Inside City Hall: Should Peachtree Street be car-free once a month?

Peachtree Street in downtown Atlanta. (Jenni Girtman for The Atlanta Journal-Constitution)

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Peachtree Street in downtown Atlanta. (Jenni Girtman for The Atlanta Journal-Constitution)

A weekly roundup of the most important things you need to know about Atlanta City Hall

You may be familiar with Atlanta Streets Alive, the initiative that occasionally blocks off some of the city’s notoriously car-friendly streets to allow only bicyclists and walkers.

Now, a proposal has surfaced to apply that concept to Atlanta’s most iconic street on a regular basis.

Councilman Amir Farokhi, who represents much of Midtown and downtown, introduced legislation Monday that would temporarily close Peachtree Street to car traffic between Mitchell and 14th streets — over 2.5 miles — one Sunday per month for a year.

The proposal as written would keep the street closed for four hours, from 2 to 6 p.m., which is shorter than past Streets Alive events have been. And it wouldn’t begin until next January.

A Streets Alive event was held on Peachtree in 2019. The Atlanta Bicycle Coalition, which organizes the program, has been pushing for it to be a monthly installment.

The idea has support from transportation advocates, but could face opposition from the small but vocal group of residents and business owners that also pushed back on the “Shared Peachtree” pilot project, which blocked off two lanes of Peachtree downtown for just bicyclists and walkers.

We’ll keep you posted as the plan is discussed at City Hall, starting with a transportation committee meeting Wednesday.

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Mayor Andre Dickens was given an 88-page report from his transition team last week with dozens of recommendations on how to make the city work better. We have a full overview of the report, which focused on four general areas: public safety, ethics, neighborhoods and the city’s youth.

A few things that caught our eye:

  • Members of the Atlanta business community and policy advocates expressed “concerns that donations to political campaigns are perceived to be a prerequisite to future success in city procurement or airport contracting processes.” The transition team recommended restricting campaign contributions from city contractors.
  • The report recommended creating an “Office of Neighborhoods” to make folks in the city’s residential areas feel more connected to City Hall.
  • It said the city should consider making changes to its Neighborhood Planning Unit system, which was established in 1974 to give neighborhoods more of a role in city decision-making. But the transition report said “the power of the NPU has diminished, with NPUs serving primarily as an administrative body in 2022. There is a need to revisit the current charge given to NPUs and determine if this is sufficient to elevate resident voices.”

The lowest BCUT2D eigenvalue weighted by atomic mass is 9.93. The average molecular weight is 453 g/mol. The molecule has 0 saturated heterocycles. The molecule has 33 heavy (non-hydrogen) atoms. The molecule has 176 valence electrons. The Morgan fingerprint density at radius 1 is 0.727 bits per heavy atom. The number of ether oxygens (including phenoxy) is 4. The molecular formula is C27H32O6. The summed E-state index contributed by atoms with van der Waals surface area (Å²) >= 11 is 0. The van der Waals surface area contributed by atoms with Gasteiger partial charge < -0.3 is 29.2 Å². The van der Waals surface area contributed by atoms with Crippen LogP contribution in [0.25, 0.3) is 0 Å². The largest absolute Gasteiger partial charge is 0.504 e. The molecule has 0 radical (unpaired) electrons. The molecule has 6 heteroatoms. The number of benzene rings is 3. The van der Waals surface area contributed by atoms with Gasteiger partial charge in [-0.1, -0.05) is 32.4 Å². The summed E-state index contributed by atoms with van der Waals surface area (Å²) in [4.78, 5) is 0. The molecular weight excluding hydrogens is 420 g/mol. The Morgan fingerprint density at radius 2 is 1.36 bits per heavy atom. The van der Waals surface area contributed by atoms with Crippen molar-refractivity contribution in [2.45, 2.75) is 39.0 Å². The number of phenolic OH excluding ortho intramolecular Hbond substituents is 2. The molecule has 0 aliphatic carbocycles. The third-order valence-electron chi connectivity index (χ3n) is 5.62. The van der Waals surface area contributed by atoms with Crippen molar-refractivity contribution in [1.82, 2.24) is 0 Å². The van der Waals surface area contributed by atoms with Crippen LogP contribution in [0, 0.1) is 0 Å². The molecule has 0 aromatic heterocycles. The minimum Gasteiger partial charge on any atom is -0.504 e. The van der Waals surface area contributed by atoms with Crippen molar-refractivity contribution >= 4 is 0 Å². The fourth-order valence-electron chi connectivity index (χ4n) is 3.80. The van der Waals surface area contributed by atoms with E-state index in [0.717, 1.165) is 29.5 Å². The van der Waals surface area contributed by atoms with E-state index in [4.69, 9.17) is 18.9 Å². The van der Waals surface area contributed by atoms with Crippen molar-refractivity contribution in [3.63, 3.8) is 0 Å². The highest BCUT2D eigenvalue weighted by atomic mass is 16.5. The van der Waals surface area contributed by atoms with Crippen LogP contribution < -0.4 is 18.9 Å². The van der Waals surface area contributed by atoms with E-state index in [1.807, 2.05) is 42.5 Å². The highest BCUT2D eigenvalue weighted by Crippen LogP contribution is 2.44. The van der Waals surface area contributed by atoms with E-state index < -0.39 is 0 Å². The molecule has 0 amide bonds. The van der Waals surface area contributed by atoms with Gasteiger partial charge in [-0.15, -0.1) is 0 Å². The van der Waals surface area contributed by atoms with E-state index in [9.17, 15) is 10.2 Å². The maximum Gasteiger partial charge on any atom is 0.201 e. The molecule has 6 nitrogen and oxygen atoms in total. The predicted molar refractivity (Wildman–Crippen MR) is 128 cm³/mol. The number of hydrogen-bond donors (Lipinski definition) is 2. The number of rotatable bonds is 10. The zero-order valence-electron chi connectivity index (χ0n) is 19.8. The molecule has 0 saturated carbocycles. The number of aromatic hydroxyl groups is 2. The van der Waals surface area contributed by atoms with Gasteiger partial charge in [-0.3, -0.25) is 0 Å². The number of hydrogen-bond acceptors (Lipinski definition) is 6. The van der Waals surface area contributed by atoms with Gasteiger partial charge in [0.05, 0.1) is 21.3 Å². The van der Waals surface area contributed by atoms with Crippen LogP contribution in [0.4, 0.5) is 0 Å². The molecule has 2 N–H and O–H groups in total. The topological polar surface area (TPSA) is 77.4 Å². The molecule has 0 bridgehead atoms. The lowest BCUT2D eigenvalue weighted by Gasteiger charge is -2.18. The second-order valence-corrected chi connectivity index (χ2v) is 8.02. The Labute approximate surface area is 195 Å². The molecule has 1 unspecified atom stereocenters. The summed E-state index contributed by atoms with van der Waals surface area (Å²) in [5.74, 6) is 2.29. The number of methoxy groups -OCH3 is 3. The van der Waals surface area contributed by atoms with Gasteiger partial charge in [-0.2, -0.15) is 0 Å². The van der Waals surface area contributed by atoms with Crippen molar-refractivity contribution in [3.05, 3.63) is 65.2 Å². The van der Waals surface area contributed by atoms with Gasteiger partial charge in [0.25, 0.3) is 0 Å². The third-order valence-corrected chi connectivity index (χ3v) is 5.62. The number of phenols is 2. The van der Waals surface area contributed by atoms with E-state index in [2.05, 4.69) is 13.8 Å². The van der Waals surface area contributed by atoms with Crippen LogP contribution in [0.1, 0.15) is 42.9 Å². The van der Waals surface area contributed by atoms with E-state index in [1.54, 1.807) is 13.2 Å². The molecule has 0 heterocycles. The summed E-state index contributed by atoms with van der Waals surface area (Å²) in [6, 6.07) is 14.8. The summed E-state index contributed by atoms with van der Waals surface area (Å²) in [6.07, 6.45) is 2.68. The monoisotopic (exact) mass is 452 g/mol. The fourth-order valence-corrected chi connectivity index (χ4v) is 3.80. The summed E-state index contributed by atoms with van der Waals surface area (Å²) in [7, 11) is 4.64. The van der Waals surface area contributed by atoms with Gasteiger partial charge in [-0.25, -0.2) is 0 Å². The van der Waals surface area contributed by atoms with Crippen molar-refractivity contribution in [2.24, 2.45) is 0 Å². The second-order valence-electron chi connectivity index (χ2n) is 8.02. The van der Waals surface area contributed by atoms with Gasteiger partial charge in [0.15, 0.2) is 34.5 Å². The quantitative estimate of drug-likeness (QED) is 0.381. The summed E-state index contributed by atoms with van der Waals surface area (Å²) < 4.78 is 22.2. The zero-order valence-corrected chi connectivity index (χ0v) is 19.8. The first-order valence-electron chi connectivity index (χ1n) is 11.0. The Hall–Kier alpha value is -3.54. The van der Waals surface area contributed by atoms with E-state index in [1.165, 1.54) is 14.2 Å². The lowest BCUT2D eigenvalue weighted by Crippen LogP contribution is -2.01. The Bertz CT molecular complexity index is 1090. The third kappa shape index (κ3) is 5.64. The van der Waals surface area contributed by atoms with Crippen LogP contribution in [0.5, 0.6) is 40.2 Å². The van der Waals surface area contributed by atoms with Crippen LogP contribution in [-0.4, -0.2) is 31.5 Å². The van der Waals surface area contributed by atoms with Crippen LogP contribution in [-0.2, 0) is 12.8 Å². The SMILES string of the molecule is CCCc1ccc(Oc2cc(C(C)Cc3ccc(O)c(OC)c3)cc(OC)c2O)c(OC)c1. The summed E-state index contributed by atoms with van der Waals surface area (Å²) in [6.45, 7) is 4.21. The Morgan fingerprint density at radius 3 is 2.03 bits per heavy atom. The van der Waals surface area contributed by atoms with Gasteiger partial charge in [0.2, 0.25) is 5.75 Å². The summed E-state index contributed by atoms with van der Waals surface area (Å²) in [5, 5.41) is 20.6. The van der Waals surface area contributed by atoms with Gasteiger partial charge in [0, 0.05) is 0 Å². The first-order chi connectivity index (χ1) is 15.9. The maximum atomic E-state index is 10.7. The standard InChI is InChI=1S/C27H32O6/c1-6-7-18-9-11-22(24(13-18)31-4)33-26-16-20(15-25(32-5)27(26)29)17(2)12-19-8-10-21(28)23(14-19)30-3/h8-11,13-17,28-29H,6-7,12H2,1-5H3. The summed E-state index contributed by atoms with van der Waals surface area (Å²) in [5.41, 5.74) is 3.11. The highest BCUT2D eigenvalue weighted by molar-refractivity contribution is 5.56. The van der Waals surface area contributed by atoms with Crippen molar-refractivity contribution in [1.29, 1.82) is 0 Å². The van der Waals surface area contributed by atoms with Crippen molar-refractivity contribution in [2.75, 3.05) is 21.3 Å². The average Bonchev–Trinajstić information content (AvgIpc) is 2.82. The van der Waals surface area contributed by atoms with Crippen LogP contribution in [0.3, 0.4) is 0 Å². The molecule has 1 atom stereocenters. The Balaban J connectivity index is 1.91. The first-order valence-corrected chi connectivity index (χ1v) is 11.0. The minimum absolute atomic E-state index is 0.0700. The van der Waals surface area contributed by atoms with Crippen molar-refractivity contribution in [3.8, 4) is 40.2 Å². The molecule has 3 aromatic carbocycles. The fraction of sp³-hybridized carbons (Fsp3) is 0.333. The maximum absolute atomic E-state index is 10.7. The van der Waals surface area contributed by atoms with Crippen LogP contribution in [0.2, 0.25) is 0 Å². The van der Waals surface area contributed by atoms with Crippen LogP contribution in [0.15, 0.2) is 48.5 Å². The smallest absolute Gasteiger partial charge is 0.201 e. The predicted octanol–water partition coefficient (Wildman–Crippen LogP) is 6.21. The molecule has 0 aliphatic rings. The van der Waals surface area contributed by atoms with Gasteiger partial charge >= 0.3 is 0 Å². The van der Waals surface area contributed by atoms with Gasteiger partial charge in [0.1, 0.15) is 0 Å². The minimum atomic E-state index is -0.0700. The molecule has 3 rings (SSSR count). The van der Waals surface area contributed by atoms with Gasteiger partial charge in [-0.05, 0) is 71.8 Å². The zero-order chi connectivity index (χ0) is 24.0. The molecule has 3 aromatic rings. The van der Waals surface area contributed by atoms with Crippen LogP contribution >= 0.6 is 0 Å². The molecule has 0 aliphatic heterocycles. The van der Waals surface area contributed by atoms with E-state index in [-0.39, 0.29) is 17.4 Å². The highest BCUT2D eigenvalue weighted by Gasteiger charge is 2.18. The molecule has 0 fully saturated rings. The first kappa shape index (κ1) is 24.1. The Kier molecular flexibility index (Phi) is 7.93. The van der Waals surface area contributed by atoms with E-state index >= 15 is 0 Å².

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The city’s “Midnight Basketball” program is now a weekly event. The season will run until June 8 at the C.T. Martin rec center on M.L.K. Drive in southwest Atlanta, starting (ironically) at 7 p.m. every Wednesday. Dickens restarted the program this year as part of his efforts to increase community policing and engagement and tackle root causes of crime in Atlanta.

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Quote of the week:

“It's such a Kafkaesque, dystopian situation."

- Swapan Kumar, southeast Atlanta homeowner, describing the city's demolition process

The issue of city-ordered demolitions took center stage at City Hall this week with a work session focusing on how the process can be improved. We have in-depth coverage of the issue, including a look at what parts of the city see the most demolitions.

ExploreShould Atlanta slow down or speed up demolitions of vacant homes?

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Council corner: The City Council returned from recess with lots of new ordinances to introduce. They’ll be discussed during committee meetings this week. A couple we have our eye on:

  • A proposal to establish a commission focused on the topic of short-term rentals, AKA vacation rentals that Atlanta residents can list on sites like Airbnb and VRBO. The AJC has coverage of the latest developments on that issue.
  • An ordinance asking the city finance department and MARTA to study whether it would be feasible for MARTA to be free for Atlanta residents. Making MARA fare-free is one of the mayor’s long-term goals.